Insurance

3 Ways Insurers Can Discourage Sick from Enrolling

By Tom Murphy | Sep 5
Insurers can no longer reject customers with expensive medical conditions thanks to the health care overhaul. But consumer advocates warn that companies are still using wiggle room to discourage the sickest - and costliest - patients from enrolling.

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Real Estate

Myles Griffin, 74, poses for a photograph in front of his home in Philadelphia.

Once-Troubled Reverse Mortgages Poised for Rebound

By Hope Yen | Sep 18
Advertised as a path to an affordable retirement, federally insured reverse mortgages are showing signs of a rebound, drawing the scrutiny of regulators seeking to reduce historically high default rates that have cost the government billions.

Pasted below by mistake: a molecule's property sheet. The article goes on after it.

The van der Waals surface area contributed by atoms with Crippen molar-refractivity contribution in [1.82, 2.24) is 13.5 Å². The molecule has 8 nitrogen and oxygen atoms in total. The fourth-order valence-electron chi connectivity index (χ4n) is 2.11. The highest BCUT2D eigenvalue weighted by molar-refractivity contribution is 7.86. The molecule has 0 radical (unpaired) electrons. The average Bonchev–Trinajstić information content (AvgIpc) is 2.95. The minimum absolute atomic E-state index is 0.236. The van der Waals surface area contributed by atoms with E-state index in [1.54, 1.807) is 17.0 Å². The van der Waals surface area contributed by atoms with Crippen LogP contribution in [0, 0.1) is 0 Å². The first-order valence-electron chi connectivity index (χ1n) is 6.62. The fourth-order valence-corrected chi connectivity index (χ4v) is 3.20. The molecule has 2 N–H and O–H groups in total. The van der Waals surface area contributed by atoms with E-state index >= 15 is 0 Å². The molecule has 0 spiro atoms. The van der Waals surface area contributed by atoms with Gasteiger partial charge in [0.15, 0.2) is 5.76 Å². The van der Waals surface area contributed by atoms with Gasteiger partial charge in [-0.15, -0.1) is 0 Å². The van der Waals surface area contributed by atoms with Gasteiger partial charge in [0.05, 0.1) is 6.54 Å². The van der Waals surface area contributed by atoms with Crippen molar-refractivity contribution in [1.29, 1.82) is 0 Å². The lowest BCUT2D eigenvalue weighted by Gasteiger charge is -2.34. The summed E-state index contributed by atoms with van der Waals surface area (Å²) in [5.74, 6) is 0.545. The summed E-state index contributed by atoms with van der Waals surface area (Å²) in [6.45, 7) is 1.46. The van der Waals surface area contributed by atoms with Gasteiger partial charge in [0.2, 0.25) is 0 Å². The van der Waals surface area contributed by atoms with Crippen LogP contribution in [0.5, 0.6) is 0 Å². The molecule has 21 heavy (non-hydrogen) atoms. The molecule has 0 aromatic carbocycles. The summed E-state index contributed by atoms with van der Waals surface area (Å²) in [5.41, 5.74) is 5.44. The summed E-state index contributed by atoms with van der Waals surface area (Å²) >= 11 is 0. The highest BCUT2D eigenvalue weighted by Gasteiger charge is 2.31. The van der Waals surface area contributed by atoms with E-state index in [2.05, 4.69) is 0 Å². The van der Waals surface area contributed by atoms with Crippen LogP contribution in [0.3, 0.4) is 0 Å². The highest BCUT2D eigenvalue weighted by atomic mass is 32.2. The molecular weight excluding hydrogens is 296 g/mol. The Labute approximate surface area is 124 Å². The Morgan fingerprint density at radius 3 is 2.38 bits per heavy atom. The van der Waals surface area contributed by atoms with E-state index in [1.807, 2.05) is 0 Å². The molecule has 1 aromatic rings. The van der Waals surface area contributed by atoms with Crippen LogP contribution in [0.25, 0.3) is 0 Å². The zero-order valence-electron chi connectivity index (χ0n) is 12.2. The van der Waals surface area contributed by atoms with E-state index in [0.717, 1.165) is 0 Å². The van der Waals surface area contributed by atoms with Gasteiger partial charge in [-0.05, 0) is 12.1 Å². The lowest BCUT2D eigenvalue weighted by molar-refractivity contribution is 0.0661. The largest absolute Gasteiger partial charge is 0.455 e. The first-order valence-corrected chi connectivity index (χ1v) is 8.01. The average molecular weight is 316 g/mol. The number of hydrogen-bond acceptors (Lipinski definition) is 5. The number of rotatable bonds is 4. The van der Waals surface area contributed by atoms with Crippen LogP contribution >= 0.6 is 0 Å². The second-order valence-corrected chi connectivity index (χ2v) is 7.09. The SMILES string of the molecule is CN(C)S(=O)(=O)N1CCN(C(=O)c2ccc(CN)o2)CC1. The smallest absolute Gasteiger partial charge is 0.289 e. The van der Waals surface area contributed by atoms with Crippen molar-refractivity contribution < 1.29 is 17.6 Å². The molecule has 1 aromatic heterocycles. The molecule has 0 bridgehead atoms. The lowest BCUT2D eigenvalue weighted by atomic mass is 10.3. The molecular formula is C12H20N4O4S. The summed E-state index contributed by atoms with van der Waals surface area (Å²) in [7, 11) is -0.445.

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Retirement

Avoiding the Home of the Hard-Up

By David Auten and John R. Schneider | Sep 21
Between the Dutch tulip bubble and the U.S. housing bubble, there have been many other bubbles that have grown and burst. It seems that no matter how many calamities investors experience, they run from bubble to bubble like hipsters to trends.

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Saving

Angie Trombley carries a crate of Islanders, purple-colored heirloom peppers, grown in a caterpillar-style greenhouse at the Squire Tarbox Farm on Westport Island, Maine.

Slow Money Invests in Small Food Enterprises

By Lisa Rathke | Sep 19
The Slow Money investment movement started after Woody Tasch wrote his 2009 book "Inquiries into the Nature of Slow Money: Investing as if Food, Farms, and Fertility Mattered" discussing investments that focus more on sustainability than consumption.

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